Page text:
Dangerous extremes, vulgarity excused

Frankly speaking...
Stabroek News
April 6, 2001

I feel constrained to comment briefly with some vehemence, on one product of the elections campaign and its immediate aftermath. I refer to the heightened, deliberate, co-ordinated, strategic and organised verbal assaults against decency played out on television, in the guise of political debate or the defence of the rights of the "disenfranchised and vulnerable".

Two West Indian Media specialists of some experience and eminence, Mr Whylie and Mr. Mayers, normally respected by reasonable journalists in the Caribbean, titled their final report on the journalistic goings-on here as "A case of dangerous extremes". But many of us didn't need the assessment of overseas experts to tell us of the low-life type expression of political "journalism" that manifests itself on our TV screens daily. In naked, obscene verbal aggression, it was there and still is - as a clear and present danger - for all of the more level-headed to see, hear and perhaps heed.

Justifiably pessimistic, I had always doomed the excellent locally-crafted Media Code to failure. Our popular sub-cultures here are now accommodating to that which is vile, cheap and one-sided. The political television activists had their primary functions to extend the elections campaign to the television screen "by any means necessary". To hell with any regulatory Media Code of Behaviour or Ethics. And away with leaders like Juan Edghill who preaches that "it is better to be right than popular".

Whylie and Mayers related the instances of incitement, racism, obscenity and other types of unbalanced gutter journalism. Nothing new or unexpected to us. I cannot, however, appreciate their equating the misuse of the state media by pro-government operatives to the vulgarity of the tele-activists on the opposition side. Could those extremes really compare? I know though, that the dubious gem they're taking to the Region with them is "I'll supply the rumour, you find the evidence". Poor Guyana.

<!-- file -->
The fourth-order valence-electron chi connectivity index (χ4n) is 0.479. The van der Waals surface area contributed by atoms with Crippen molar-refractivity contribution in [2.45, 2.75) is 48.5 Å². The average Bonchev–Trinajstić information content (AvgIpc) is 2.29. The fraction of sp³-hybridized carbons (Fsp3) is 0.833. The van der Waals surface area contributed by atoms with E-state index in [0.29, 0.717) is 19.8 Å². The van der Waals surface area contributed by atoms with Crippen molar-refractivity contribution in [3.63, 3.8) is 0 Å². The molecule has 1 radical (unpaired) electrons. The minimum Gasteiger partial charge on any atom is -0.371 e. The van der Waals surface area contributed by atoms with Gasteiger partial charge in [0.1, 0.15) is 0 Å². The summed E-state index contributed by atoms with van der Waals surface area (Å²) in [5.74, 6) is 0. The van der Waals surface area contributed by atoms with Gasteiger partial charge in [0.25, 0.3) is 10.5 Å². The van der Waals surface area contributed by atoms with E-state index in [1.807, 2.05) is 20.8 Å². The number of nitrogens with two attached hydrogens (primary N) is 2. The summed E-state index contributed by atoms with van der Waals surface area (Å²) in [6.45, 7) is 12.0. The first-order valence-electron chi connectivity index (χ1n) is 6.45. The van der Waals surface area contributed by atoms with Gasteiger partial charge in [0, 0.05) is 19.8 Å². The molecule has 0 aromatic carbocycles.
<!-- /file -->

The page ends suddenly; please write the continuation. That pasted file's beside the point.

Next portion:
Frankly speaking however, this piece is partly intended to record my personal disgust at a strategy I see being manifested. The word "vulgar" can mean "of the common people; plebeian". But I use it today to mean "low, coarse and gross". Not even the supposedly-proud ethno-centric (sometimes racist) positions of the Idi Amins of local political TV. I mean the nightly televised exhibitions of late last year and up to this March which featured an individual who took pleasure in denigrating public figures, undermining certain institutions, disrespecting and attempting to devalue selected individuals and agencies in this society. From judges to Police Commissioners to Priests, this foul-mouthed fellow was allowed to get away with journalistic murder.

Now, guess what?! This unethical dual citizen, masquerading as the "voice" of the impressionable misled "people", is being afforded a rescue job. By ostensibly well-meaning, reformed(?) protagonists of "Civil Society", led by comfortable middle-class professionals. Just imagine! healing? reconciliation? Previous long-lasting vulgarity, just recently manifested with vicious evil intent, is now being varnished - with some respectability. Now being excused, pardoned. The scoundrel is dressed up in different garb. New guests and flowers. What example is being set here? All is to be forgiven?

Yes I do have long memories of the wicked - the mischief-makers who would wreak havoc through the sub-literate and the gullible. Then leave. I know too, the stark difference between the outward gentlemanly demeanour and the inner diabolical nature, just waiting to repeat its wicked work. On call from new masters who replaced the first ones who stopped the original incentives. No. For me public vulgarity is to be rarely excused. I'll never forget.

Disenfranchised? Marginalised?

Not for once would I deny that there are indeed those categories in our society. Genuinely so. I urge you who think things out however, to cogitate on all new buzz-words and catch-phrases thrown at you.